The three foreign consultants who have done so much to shape the progress of Argentine wines – the Italian Alberto Antonini, the American Paul Hobbs, and the globe-trotting Frenchman Michel Rolland – have all got a stake in the Uco Valley; Antonini with his Altos Las Hormigas brand, Hobbs with Bramare, and Rolland with Val de Flores, Mariflor and as part of the Clos de los Siete group in Tunuyán. The first two buy grapes, whereas Rolland has invested his own money, although Hobbs is
in the process of acquiring his first vineyard here.

Antonini, who has been making an Uco Malbec since 1997, believes that the valley is ‘by far the best region in Mendoza because of its soils, light intensity, warm, sunny days and pretty cold nights. As a result, the grapes have brighter, fresher, more vibrant fruit – red rather than black – with natural acidity and lower pHs. The wines are long and mineral, and designed to age’. 

Hobbs agrees: ‘The wines from our Rebón Vineyard are in La Consulta, which is the coolest part of the valley, and they have bright acidity, vibrant fruit and supple tannins. It’s their solid structure that gives them such good longevity.’

Local talent
The Uco Valley isn’t only about foreigners, mind you. Catena Zapata stands out, not only as the leading producer in the region but in Argentina as a whole, producing high-altitude Chardonnays and Malbecs of distinction from its Adrianna Vineyard in Gualtallary. To me, Catena Zapata’s Alejandro Vigil is the greatest winemaker in the country. Add the talents of Daniel Pi (Trapiche), Sebastián Zuccardi (Zuccardi), Roberto de la Mota (Mendel), José Spisso (O Fournier), Matías Michelini (Passionate Wines and Zorzal) and Marcelo Pelleriti (Monteviejo), and the Uco Valley has an increasingly strong Argentine accent.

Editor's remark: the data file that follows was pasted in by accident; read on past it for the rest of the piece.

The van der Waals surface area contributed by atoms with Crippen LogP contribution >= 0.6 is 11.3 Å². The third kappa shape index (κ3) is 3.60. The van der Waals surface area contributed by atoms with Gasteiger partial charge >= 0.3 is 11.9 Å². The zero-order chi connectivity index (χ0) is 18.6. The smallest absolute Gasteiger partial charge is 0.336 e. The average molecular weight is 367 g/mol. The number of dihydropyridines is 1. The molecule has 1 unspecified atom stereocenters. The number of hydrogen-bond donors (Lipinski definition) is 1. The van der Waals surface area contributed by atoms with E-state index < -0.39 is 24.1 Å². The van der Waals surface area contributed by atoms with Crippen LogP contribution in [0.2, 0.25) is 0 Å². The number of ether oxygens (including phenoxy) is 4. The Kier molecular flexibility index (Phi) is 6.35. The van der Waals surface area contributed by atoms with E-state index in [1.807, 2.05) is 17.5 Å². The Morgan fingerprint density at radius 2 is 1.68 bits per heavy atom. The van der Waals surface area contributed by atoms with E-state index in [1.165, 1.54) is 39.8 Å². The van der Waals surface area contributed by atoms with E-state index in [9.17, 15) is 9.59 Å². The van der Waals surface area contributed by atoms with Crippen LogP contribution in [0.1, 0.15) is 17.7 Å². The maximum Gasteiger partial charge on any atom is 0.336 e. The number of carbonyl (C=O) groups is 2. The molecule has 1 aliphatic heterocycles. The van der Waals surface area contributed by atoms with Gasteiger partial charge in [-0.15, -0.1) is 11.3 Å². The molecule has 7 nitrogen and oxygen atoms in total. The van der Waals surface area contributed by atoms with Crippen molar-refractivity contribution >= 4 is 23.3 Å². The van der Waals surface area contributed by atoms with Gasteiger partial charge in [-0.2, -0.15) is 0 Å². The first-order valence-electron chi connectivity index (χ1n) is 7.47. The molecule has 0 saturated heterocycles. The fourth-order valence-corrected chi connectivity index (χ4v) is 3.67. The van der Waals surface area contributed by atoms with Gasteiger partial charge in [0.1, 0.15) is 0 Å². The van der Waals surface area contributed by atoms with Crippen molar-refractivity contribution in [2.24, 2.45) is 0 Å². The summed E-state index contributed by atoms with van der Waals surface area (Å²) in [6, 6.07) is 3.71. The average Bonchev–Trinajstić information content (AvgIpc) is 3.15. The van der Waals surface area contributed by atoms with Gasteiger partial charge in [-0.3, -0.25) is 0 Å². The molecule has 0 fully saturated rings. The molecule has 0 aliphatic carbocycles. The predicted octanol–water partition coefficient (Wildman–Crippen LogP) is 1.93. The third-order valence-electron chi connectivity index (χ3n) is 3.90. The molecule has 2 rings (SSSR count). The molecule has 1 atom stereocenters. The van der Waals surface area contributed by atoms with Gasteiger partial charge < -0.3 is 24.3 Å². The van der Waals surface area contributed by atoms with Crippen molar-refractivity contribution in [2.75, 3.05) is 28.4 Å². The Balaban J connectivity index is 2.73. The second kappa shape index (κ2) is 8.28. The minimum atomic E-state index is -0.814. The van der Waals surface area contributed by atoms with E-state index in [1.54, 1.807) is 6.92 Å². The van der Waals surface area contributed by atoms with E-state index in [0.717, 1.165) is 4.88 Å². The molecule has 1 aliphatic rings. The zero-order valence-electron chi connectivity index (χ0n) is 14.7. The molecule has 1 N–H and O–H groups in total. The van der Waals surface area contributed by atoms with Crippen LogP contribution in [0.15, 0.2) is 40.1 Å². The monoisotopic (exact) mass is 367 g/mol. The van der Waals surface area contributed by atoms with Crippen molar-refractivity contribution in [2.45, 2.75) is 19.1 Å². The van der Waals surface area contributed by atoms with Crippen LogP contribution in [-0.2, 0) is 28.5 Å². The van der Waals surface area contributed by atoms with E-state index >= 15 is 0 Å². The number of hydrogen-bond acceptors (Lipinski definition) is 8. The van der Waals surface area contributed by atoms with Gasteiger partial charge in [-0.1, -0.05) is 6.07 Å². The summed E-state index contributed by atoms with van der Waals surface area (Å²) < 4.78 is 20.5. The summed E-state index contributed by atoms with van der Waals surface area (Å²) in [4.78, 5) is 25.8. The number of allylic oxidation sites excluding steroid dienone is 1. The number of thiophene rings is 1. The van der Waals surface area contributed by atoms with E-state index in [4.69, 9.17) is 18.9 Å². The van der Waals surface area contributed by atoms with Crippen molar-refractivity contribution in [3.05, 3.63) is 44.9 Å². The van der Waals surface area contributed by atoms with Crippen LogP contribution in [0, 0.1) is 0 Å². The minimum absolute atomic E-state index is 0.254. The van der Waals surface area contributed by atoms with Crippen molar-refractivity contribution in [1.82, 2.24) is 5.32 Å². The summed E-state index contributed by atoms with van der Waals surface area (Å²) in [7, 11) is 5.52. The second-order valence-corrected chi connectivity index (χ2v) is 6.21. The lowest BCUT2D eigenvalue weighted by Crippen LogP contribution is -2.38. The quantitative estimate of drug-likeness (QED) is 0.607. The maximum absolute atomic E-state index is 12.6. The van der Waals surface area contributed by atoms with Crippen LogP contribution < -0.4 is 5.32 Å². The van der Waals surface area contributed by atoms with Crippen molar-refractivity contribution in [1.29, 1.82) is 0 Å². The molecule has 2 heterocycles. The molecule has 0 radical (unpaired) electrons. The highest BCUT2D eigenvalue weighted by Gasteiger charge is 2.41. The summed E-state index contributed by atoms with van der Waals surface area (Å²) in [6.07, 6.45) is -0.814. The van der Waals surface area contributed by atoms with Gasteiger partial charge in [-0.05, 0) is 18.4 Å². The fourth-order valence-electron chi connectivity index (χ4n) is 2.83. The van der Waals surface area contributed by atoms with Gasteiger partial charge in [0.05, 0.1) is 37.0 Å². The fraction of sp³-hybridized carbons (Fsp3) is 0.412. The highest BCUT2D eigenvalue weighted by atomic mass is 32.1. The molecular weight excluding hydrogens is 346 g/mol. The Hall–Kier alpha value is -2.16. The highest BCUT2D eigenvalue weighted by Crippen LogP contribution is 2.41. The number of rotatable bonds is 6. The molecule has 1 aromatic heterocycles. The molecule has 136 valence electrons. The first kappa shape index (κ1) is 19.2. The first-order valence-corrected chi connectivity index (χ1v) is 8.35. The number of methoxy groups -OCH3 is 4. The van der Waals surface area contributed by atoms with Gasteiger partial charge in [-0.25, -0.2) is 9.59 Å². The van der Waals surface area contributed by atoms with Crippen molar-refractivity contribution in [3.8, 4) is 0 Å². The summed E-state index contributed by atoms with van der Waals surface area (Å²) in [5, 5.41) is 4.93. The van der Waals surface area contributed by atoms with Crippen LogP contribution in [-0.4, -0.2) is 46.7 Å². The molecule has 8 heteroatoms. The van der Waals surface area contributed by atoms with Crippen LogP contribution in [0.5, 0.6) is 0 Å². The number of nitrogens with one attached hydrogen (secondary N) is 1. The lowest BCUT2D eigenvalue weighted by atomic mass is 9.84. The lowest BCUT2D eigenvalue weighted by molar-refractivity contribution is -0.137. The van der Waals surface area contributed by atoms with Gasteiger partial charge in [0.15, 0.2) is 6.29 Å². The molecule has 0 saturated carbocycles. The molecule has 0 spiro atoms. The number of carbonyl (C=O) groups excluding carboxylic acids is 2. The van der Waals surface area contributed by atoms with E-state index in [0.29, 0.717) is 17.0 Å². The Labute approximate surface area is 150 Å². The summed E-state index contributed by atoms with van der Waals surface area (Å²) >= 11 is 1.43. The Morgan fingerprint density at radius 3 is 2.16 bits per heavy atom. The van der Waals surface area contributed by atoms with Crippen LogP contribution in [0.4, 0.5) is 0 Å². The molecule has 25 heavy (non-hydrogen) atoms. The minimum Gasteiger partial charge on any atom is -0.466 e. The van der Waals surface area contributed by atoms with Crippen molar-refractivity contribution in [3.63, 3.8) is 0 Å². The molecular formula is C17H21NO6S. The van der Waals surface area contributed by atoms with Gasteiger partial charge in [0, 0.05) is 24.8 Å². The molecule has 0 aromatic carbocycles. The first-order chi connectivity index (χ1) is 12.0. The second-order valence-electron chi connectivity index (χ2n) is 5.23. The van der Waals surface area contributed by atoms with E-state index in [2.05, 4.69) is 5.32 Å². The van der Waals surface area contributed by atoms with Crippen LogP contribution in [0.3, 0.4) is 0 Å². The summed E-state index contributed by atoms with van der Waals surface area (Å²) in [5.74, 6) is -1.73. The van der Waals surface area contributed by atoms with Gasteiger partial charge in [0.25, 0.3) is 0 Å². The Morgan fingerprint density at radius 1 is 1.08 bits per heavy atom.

The combination of all these factors – climate, investment, soils, altitude and winemaking talent –
has made the Uco Valley the most thrilling wine region in Argentina. As the vines get older and grape varieties are matched more closely to specific terroirs, the quality of its wines can only improve. Argentina’s Napa Valley? You bet. That and more. 


THE UCO VALLEY AT A GLANCE

Location: 80km southwest of Mendoza

Sub-regions: San Carlos, Tunuyán, Tupungato

Altitude: 900m to 1,700m

Climate: Continental: dry and sunny (250 days a year)

Number of wineries: Around 20 (many producers buy grapes here)

Number of brands: Around 100

Size of vineyard: 24,189ha

Average annual temperature: 14°C

Soils: Mostly alluvial, with some colluvial soils, river beds and patches of limestone.

Main varieties: Malbec, Cabernet Franc, Merlot, Cabernet Sauvignon, Bonarda, Pinot Noir, Chardonnay, Sauvignon Blanc, Pinot Gris

Leading wineries: Achaval Ferrer, Andeluna Cellars, Bramare, Catena Zapata, Clos de los Siete, Cuvelier Los Andes, Diamandes, Doña Paula, Finca Sophenia, François Lurton, Lindaflor, Manos Negras, Masi Tupungato, Mendel, Monteviejo, O Fournier, Passionate Wines, Piattelli, Riglos, Rutini, Salentein, Trapiche, Val de Flores, Zorzal, Zuccardi


SOMMELIERS ON THE UCO

‘These are exciting, dynamic wines that have very strong sales with us, particularly the Malbecs. Unlike Chile, it’s not just the cheap stuff that does well. The middle and premium markets are very strong, too. And it’s a growing category.’
Dawn Davies, Selfridges

‘We have around 15 wines from the Uco Valley on our list. Our consumers don’t really know this region, unless they’ve been to Argentina, but that is changing. Uco wines have great expression of fruit, and are soft and velvety, with less extraction than some Malbecs. That’s why they have such a great future.’
Roberto Tavoloni, Casa Malevo

‘I have 10 reds from Argentina on the list, eight of them from Mendoza, but I don’t list the sub-regions, mainly because most producers don’t put them on their labels as a separate appellation. Generally, I think Uco Valley Malbecs have an extra dimension of freshness and fruitiness.’
Isa Bal, The Fat Duck


Editorial feature from Imbibe Magazine – July/August 2012